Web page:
“That was a hot mess, inside a dumpster fire, inside a train wreck,” CNN anchor Jake Tapper said of Tuesday night’s first presidential debate in the general election.
His colleague, Dana Bash, put it more succinctly when she called the event a “sh**show.”
It’s hard to choose any single moment from the 90-minute-plus debate that could qualify as the nadir—there was less a bottom than a vacuum of negative space—but one electable candidate for the position would surely be the part where Donald Trump unambiguously refused to condemn white supremacist violence.
Over the years, the president has had many sordid flirtations with white supremacist groups, dancing on the precipice of distancing himself whenever called out forcefully enough—without ever completely doing so. The closest he’s ever come before to straight-up embracing them was with his infamous “very fine people” remarks in the wake of the white supremacist murder of protester Heather Heyer in Charlottesville, Virginia, in August 2017. Those comments were a corrective to a previous statement, in which Trump broadly condemned “racism,” which he would later call the biggest regret of his presidency. (The initial comments, not the “very fine people” ones.)
It’s not all that shocking to see Trump continue his soft embrace of the white supremacists within his base, only how much more direct he’s become about it at this late stage of his first term.
What might be something of a shock is the difference in how right-leaning media and GOP politicians respond to it—if today’s examples are any indication.
Fox News’s Greg Gutfield, for instance, said of Trump’s Charlottesville remarks in 2017, “The only obvious answer I have for what he did is pure ignorance.”
South Carolina Republican Senator Lindsey Graham said that Trump “took a step backward by again suggesting there is moral equivalency between the white supremacist neo-Nazis and KKK members who attended the Charlottesville rally” and the people demonstrating against them, while Senate Majority Leader Mitch McConnell merely swiped at the groups themselves, rather than the person who endorsed them: “We all have a responsibility to stand against hate and violence, wherever it raises its evil head.”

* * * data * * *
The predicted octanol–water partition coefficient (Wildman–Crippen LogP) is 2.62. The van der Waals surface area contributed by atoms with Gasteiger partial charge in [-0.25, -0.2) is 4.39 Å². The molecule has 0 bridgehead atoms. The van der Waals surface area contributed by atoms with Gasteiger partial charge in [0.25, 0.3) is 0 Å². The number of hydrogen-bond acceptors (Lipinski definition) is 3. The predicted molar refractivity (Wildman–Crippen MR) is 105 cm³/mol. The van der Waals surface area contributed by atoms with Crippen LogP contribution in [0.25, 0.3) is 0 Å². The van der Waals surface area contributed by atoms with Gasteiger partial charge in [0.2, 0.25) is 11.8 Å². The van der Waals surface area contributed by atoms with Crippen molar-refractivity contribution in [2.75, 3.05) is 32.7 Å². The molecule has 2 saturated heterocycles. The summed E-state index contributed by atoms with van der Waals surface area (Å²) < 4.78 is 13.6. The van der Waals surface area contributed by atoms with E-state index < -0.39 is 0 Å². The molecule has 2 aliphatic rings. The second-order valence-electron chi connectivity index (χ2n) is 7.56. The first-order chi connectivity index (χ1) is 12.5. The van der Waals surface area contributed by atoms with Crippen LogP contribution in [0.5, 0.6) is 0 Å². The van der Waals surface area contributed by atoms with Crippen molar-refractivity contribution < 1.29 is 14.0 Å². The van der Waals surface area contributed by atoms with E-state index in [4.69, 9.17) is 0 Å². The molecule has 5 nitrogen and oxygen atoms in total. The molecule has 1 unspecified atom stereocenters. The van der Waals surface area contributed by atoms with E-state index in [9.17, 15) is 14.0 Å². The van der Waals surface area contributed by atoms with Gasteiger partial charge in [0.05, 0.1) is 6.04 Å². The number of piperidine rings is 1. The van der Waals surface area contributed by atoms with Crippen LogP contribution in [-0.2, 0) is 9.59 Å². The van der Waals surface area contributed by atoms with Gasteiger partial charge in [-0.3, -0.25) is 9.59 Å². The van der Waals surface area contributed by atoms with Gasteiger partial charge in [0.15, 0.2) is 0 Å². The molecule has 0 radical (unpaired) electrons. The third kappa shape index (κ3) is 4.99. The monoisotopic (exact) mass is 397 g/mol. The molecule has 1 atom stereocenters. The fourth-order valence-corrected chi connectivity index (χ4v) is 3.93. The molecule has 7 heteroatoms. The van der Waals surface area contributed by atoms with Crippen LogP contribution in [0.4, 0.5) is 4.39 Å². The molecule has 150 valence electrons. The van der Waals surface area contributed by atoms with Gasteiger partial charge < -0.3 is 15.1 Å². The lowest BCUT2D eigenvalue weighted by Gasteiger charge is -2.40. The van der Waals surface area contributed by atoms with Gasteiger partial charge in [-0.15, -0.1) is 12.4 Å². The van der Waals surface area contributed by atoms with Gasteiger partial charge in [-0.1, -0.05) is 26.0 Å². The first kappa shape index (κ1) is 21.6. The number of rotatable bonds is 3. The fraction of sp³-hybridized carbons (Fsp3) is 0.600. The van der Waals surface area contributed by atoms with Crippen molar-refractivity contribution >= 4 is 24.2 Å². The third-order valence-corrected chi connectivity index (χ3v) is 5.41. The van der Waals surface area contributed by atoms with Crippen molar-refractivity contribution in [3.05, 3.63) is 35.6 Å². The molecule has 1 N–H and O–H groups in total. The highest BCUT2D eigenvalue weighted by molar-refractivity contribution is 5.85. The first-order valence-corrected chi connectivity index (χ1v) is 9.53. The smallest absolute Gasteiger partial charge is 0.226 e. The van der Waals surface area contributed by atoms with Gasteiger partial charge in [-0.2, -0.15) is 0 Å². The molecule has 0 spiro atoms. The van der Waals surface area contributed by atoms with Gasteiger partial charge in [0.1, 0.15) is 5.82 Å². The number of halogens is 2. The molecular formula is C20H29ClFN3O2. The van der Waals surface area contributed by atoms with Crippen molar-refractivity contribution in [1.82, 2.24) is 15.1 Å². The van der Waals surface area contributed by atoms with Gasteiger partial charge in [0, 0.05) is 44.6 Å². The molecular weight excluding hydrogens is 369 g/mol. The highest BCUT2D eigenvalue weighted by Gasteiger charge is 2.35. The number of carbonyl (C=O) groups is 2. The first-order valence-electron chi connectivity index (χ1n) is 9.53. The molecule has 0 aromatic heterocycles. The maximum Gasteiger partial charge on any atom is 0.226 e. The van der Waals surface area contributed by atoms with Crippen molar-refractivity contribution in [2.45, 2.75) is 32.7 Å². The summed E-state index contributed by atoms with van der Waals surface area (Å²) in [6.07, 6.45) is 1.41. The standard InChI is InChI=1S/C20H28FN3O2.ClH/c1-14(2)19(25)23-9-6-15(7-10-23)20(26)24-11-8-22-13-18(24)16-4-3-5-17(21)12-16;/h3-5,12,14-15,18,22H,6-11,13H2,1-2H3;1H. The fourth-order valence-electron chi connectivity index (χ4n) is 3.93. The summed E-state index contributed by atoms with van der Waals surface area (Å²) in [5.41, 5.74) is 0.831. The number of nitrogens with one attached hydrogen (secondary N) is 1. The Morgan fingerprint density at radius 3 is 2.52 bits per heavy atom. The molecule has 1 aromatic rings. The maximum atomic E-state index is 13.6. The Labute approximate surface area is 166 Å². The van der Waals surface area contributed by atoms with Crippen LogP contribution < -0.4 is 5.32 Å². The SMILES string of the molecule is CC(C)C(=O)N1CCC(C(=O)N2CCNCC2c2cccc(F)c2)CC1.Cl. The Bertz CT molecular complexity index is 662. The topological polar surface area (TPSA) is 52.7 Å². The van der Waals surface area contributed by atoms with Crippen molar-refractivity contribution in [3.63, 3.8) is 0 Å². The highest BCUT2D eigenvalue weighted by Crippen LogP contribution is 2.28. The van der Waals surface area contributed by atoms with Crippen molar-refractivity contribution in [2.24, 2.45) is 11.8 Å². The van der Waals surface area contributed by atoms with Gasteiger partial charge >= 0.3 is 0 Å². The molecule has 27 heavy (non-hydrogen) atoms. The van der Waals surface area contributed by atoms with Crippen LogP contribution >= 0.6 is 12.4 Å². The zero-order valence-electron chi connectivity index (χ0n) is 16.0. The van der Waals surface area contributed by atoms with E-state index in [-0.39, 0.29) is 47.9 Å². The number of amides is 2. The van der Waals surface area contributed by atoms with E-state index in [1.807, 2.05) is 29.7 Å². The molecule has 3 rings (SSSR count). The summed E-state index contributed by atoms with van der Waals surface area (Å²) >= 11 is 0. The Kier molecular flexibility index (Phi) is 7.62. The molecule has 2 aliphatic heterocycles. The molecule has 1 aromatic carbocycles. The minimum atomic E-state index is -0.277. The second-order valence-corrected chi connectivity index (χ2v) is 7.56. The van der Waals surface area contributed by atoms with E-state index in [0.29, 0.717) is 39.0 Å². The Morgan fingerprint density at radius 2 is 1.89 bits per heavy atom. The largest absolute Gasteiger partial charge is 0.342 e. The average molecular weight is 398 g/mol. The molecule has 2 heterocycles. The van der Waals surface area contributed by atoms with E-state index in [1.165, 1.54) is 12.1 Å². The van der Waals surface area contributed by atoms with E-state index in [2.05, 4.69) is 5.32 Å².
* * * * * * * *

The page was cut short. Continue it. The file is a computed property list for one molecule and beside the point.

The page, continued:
So, how are the folks at Fox News, in Trumpworld, and in the GOP Congress reacting to the president’s impossible-to-misinterpret refusal to condemn white supremacist violence?
Here’s Fox & Friends cohost Brian Kilmeade suggesting Trump simply did not hear moderator Chris Wallace correctly, despite video evidence to the contrary.
Brian Kilmeade: "Donald Trump ruined the biggest layup in the history of debates by not condemning white supremists. I don't know if he didn't hear it, but he's gotta clarify that right away. … Why the president didn't just knock it out of the park, I'm not sure." pic.twitter.com/Qo52jBDTPl
— Bobby Lewis (@revrrlewis) September 30, 2020
Here’s Trump campaign spokesperson Hogan Gidley explaining on CNN that Trump actually meant the exact literal opposite of what the words he used mean.
National Press Secretary for the Trump campaign Hogan Gidley on Wednesday tried to clean up Pres. Trump's call for the Proud Boys to 'stand by' during Tuesday's debates, saying that the remark was actually telling the hate group to "get out of the way." pic.twitter.com/EZOQpsnuOC
— TPM Livewire (@TPMLiveWire) September 30, 2020
Gidley’s deflection was echoed almost verbatim by fellow Trump mouthpiece Jason Miller later in the morning.
Trump campaign adviser Jason Miller says on @MeetThePress Daily that when Trump told the Proud Boys to "stand by" last night, he meant "stand by the wayside and get out of the way" of law enforcement.
— Sahil Kapur (@sahilkapur) September 30, 2020
Finally, here’s Senator Tim Scott, Republican from South Carolina, who vouched for Trump’s benevolent character when the cameras were off during the recent Republican National Convention. He also has concluded that Trump didn’t mean what he said when he said it, but if he did, well, nevertheless, essentially.
Reporter: “Do you find that concerning, the president's refusal last night during the debate to condemn white supremacist groups?"
Sen. Tim Scott: “I think he misspoke. I think he should correct it. If he doesn't correct it, I guess he didn't misspeak." pic.twitter.com/qxDTrg7ulT
— NBC News (@NBCNews) September 30, 2020
No word yet from Scott on how he will feel if we determine conclusively that Trump did not, in fact, misspeak when he very clearly refused to denounce white supremacist violence.